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Document control systems are the backbone of quality management systems in the medical device industry.
Documentation promotes collaboration within design teams as they define inputs, track changes to a device, and affirm that the device meets the needs of users. Management uses documentation to communicate standards for quality procedures and best practices. And let’s not forget the crucial role documentation serves for demonstrating compliance with regulatory requirements.
With so much depending on your documentation, it’s safe to say that your company’s success depends on how you manage and control documentation in all aspects of your work.
But what exactly is document control? What are the regulatory requirements for a document control system? And what options do companies have who are looking to improve their approach to document control? Let’s dive in.
Document control refers to the policies and procedures medical device companies use for organizing, routing, and distributing the many documents that flow through different departments, stakeholders, and third parties.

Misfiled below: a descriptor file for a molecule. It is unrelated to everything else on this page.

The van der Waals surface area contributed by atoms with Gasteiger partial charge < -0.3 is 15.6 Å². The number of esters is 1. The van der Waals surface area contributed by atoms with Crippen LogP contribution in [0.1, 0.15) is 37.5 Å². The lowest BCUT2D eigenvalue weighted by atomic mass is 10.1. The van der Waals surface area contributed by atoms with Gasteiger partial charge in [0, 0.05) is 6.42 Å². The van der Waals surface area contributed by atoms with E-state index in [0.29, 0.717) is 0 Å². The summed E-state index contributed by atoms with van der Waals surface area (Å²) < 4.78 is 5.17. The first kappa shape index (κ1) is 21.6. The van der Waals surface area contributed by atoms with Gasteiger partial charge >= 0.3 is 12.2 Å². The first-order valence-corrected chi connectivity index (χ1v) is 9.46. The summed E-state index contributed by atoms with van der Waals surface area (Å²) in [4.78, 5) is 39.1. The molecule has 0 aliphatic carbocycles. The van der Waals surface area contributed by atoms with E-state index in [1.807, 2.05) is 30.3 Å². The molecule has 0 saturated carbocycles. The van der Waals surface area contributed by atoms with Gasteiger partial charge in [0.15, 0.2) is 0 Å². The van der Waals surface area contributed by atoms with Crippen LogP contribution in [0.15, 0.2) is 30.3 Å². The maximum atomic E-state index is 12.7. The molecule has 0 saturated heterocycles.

Document control has to happen over the total product lifecycle. As a result, document control extends to various postmarket surveillance processes, such as customer complaints and the use of corrective and preventive actions (CAPA).
Some of the most common forms of documentation for medical devices include:
Device History Records
Device Master Record
Design History Files
The purpose of document control is to ensure that there is organizational accountability for documents that are used to satisfy quality requirements.
To do so, any well-defined document control approach will include the following five steps:
Review and approval
A document control system is a combination of the processes, workflows, and software solutions used to ensure proper document controls are in place. Document control systems should seamlessly integrate with your QMS processes.
While your approach to a document control system is undoubtedly your own, it should at minimum be able to support document creation, storage, issuance, changes, reviews, approvals.
Document control systems should also handle all types of documents, including checklists, reports, drawings, specification files, and forms. And of course, document control systems need to process change requests efficiently, including generating the required records of changes made.
By using a well-defined and thorough document control system, medical device manufacturers will often see improvements across the organization in a variety of ways. Some common benefits to document control systems are:
More accountability around business practices
Greater responsiveness from stakeholders
Greater document security
Access to documentation
Document control systems are a common requirement of regulators around the world. Understanding these regulatory requirements is crucial for a proper document control system to work.